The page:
text by Kelly O’Mara
When we talk about the lack of diversity in triathlon —and to be sure, there is a lack — we tend to talk about it as a obligation for the good of others, a chore to be magnanimously fulfilled. Eat your broccoli; allow women and minorities to compete. As if there are no benefits the sport itself can accrue by becoming more diverse in every sense of the word.
According to a survey of about 56,000 of its athletes, USA Triathlon membership is around 88% white. Since the question is optional, and not all members choose to answer, the data is somewhat incomplete. But it doesn’t take any indepth analysis to look around at most races and realize that a lot of people are missing.
Variety would be good at the top-level of the triathlon industry, but it’d also be good on the start line.
A sport that is 88% white (not to mention 63% male, and definitely mostly wealthy) is not, that I know of, reflective of any population. That means it does not truly serve or fully take advantage of the population either.
Bringing a wider range of experiences and people into the sport isn’t just good for the people who now get to experience triathlon, but it is also good for triathlon.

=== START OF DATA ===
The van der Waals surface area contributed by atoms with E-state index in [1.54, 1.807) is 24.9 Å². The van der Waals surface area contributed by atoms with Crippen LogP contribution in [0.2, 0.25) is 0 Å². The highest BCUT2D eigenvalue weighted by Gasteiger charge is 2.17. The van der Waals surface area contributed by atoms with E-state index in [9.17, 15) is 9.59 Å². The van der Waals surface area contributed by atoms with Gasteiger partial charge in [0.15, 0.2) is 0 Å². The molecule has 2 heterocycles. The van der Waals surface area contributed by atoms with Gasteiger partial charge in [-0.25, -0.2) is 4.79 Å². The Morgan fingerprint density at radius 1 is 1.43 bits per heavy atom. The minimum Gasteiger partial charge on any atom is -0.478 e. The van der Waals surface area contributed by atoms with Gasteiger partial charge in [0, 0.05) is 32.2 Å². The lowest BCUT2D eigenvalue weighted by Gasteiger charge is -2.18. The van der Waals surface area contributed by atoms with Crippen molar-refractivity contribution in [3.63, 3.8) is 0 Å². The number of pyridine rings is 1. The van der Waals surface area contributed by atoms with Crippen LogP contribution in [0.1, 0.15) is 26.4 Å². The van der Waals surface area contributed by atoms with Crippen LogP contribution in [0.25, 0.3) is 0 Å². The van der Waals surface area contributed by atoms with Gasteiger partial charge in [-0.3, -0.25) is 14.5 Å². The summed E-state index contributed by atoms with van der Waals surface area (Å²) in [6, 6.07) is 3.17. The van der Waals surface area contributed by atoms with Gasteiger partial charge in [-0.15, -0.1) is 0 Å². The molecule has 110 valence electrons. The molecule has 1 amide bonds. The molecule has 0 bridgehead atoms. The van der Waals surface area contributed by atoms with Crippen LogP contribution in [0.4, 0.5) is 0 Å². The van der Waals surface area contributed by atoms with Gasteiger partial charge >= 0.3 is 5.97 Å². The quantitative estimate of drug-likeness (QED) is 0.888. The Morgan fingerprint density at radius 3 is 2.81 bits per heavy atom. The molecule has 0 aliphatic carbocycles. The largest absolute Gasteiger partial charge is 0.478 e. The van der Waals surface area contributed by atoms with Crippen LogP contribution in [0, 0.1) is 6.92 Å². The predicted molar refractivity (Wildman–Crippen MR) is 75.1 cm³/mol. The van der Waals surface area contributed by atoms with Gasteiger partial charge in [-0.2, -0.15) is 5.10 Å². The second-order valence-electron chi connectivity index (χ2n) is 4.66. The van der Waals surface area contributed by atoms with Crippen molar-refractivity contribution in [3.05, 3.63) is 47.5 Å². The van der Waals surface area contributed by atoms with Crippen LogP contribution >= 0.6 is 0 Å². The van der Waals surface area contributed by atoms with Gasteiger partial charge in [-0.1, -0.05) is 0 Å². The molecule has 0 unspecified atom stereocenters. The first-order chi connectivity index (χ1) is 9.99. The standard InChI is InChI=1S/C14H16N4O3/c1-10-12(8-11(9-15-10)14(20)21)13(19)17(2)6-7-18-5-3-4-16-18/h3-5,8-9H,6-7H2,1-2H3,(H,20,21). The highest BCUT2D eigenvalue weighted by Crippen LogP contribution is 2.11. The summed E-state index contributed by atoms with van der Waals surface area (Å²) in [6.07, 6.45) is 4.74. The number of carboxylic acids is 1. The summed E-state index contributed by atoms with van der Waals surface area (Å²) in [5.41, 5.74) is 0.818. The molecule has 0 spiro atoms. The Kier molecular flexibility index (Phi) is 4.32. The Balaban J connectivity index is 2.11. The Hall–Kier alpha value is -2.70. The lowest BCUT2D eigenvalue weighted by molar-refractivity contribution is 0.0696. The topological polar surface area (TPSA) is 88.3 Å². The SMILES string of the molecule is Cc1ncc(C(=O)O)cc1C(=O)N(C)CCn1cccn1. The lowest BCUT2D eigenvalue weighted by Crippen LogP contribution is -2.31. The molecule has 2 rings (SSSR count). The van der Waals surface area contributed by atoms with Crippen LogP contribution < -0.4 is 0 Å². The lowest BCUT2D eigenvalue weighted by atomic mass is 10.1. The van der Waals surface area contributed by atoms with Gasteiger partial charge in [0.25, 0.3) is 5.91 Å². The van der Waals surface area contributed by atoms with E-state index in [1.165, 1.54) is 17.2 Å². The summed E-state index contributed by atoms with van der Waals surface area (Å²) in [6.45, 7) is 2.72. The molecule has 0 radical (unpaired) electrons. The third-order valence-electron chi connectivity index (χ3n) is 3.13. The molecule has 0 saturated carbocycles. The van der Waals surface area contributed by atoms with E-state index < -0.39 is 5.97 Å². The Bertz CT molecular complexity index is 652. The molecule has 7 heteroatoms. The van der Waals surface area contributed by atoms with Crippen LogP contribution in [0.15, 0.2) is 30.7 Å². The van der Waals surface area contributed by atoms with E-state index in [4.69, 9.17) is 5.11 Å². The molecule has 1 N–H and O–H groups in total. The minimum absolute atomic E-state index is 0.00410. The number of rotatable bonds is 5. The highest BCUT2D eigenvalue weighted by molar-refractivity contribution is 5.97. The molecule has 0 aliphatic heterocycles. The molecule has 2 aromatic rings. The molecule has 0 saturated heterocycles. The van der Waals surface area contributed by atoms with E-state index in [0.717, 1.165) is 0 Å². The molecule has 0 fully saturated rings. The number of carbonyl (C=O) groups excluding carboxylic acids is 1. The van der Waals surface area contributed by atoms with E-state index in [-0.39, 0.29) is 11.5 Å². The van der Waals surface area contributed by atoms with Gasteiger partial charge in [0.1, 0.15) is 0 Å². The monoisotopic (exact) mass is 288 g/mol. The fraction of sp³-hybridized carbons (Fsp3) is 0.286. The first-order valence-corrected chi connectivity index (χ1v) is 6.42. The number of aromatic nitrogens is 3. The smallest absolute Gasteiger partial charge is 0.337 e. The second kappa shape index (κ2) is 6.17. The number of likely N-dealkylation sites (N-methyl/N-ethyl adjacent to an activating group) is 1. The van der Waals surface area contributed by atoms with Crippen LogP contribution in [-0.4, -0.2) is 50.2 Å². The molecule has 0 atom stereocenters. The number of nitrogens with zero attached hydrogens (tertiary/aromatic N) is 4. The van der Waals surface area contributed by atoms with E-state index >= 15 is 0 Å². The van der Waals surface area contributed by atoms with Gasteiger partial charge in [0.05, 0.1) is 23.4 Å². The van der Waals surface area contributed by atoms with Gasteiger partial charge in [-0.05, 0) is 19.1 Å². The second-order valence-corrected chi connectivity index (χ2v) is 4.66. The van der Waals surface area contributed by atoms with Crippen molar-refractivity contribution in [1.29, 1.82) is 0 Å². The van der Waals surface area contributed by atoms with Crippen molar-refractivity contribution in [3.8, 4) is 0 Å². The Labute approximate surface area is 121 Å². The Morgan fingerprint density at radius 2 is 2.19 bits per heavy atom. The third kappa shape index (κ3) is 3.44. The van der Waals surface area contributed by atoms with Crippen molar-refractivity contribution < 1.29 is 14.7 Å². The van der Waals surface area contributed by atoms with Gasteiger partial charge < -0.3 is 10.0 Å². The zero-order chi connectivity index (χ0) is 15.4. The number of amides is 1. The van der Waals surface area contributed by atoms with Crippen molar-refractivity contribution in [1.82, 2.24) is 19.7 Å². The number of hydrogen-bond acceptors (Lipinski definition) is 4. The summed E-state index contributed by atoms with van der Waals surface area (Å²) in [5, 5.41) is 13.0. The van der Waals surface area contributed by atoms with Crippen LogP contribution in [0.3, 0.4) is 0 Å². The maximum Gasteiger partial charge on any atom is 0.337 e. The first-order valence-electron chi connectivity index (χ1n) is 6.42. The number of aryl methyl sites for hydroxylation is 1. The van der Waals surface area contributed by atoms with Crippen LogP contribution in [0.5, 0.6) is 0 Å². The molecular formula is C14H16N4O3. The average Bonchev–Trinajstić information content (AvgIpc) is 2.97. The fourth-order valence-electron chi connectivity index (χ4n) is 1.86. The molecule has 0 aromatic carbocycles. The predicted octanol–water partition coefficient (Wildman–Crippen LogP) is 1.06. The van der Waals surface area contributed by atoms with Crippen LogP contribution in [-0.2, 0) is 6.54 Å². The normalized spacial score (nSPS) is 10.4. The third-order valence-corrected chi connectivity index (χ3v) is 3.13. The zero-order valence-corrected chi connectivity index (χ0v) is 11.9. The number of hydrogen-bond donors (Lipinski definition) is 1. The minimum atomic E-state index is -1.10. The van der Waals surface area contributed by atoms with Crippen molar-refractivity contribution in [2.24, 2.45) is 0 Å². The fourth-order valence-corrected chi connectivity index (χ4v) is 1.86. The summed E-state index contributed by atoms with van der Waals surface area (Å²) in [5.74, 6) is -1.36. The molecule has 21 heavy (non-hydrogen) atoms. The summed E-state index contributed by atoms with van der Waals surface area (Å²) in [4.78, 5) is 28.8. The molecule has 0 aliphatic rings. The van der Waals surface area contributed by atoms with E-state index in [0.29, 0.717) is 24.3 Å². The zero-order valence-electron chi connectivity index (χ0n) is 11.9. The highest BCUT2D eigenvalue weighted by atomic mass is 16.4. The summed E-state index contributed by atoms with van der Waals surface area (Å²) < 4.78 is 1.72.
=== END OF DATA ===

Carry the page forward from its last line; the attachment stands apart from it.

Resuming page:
It’s been shown over and over again that in work and political settings varied experiences bring varied takes on problem-solving, new ways of looking at things, and a larger range of skills. It’s not that everyone currently competing in triathlon has the exact same experiences and history, but there are many backgrounds that are missing right now. Variety would be good at the top-level of the triathlon industry, but it’d also be good on the start line. When the sport doesn’t tap into the full potential of everyone, it’s limiting the athletic possibilities. The best triathlete in the world may be someone right now who’s never even heard of triathlon, someone who doesn’t fit in that 88%. Think what we’re giving up by not reaching as many different people as we can. We’re giving up new stories, new athletes, new ideas.
No one wants to feel like an outsider or to be the only person who looks like they look
We’re also giving up a wider fan base, a wider advertising base. There’s a reason the most popular sports also tend to have diverse athletic bases, creating appeal across demographics.
USA Triathlon has a task force focused on increasing its non-Caucasian outreach, and I’m sure other governing bodies have similar efforts in the works. They’re primarily focused on the tangible barriers to participation. Things like pool access and cost. But there are also social barriers that are harder to overcome. No one wants to feel like an outsider or to be the only person who looks like they look. You want to do what all your friends are doing and if none of your friends are doing triathlon, then it’s hard for USA Triathlon to convince you it’s cool to run around in wet spandex.
There are tangible benefits to having a more diverse triathlon community. There are also benefits to doing triathlon. Most importantly, though, it’d just be more fun if everyone wasn’t the same.